Mississippi Urban Research Center study exams ways to improve he - MSNewsNow.com - Jackson, MS

Mississippi Urban Research Center study exams ways to improve health in the state

A panel of medical professionals and health experts weighed in on recent data that re-affirms Mississippi's high obesity, heart disease and diabetes rates. Source: WLBT A panel of medical professionals and health experts weighed in on recent data that re-affirms Mississippi's high obesity, heart disease and diabetes rates. Source: WLBT
Mississippi Urban Research Center released data on Improving Health in Mississippi, examining the challenges, barriers and opportunities. Source: WLBT Mississippi Urban Research Center released data on Improving Health in Mississippi, examining the challenges, barriers and opportunities. Source: WLBT
Listed as challenges are poor health outcome, limited access to health care services and the state's weak economy -- factors which experts say can be reduced through preventive health care and lifestyle changes. Source: WLBT Listed as challenges are poor health outcome, limited access to health care services and the state's weak economy -- factors which experts say can be reduced through preventive health care and lifestyle changes. Source: WLBT
A study examined the top 10 leading death causes, health outcomes, health insurance coverage and cost of health care and their factors. Source: WLBT A study examined the top 10 leading death causes, health outcomes, health insurance coverage and cost of health care and their factors. Source: WLBT
In May, JSU will undergo accreditation for the state's first School of Health which is located at the Jackson Medical Mall. Source: WLBT In May, JSU will undergo accreditation for the state's first School of Health which is located at the Jackson Medical Mall. Source: WLBT
JACKSON, MS (Mississippi News Now) -

Mississippi Urban Research Center released data on Improving Health in Mississippi, examining the challenges, barriers and opportunities.

A panel offered insight and solutions to help decrease high rates of obesity, diabetes and heart disease. 

"Mississippi longevity is always lower than the national level, consistently over the past 70 years," said Dr. Jin Zhang, Evaluation Specialist with the Mississippi Urban Research Center to an audience at Jackson State University's downtown campus.

JSU's MURC shared factors which leads to the short life span of residents.

A panel of medical professionals and health experts weighed in on recent data that re-affirms Mississippi's high obesity, heart disease and diabetes rates.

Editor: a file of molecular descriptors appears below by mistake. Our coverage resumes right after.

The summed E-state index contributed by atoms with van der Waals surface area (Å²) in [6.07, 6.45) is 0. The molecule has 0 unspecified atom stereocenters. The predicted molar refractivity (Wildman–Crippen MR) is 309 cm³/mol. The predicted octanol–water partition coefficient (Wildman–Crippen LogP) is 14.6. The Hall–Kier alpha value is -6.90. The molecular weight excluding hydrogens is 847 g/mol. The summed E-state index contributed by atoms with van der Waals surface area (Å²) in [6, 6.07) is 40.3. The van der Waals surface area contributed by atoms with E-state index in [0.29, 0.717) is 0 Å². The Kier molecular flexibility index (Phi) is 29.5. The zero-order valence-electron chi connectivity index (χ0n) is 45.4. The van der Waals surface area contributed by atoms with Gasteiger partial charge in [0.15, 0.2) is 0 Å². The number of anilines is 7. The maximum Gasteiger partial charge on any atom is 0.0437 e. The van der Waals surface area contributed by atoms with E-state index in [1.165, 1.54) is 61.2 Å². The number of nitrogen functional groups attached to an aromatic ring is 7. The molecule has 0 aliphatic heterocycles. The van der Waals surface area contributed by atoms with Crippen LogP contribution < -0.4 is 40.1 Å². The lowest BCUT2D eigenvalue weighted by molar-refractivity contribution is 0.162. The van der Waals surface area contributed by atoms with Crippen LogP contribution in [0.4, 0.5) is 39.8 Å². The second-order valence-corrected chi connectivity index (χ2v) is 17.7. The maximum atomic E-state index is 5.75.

A study examined the top 10 leading death causes, health outcomes, health insurance coverage and cost of health care and their factors.

Listed as challenges are poor health outcome, limited access to health care services and the state's weak economy -- factors which experts say can be reduced through preventive health care and lifestyle changes.

"You have to change your behavior. When you get some healthy information and health education, try your best to get some information to stay in your body. Try to change your behavior"," said Zhang. "Go to the community and provide them health information to equip them with the weapons, the power with the health education".

The panel also discussed alternative medical care like the use of community health workers who can regularly provide basic check ups and other procedures in rural and urban communities.

Models that health experts say are successful in other countries.

"In rural areas, for example where you can not send physicians, you can actually train some people, certify them and then have a second level where they can actually work with the community," explained Dr. Mohammad Shahbazi, JSU Interim Dean of the School of Public Health. "Then redirect or direct or facilitate the community access to second level so that people, instead of going to hospitals and being so expensive in terms of bills, they can actually send them to the second level."

While the state is not seeing a decline in poor health, the panel suggests more government intervention and better access to healthy foods and preventive care to reduce diseases.

In May, JSU will undergo accreditation for the state's first School of Health which is located at the Jackson Medical Mall.

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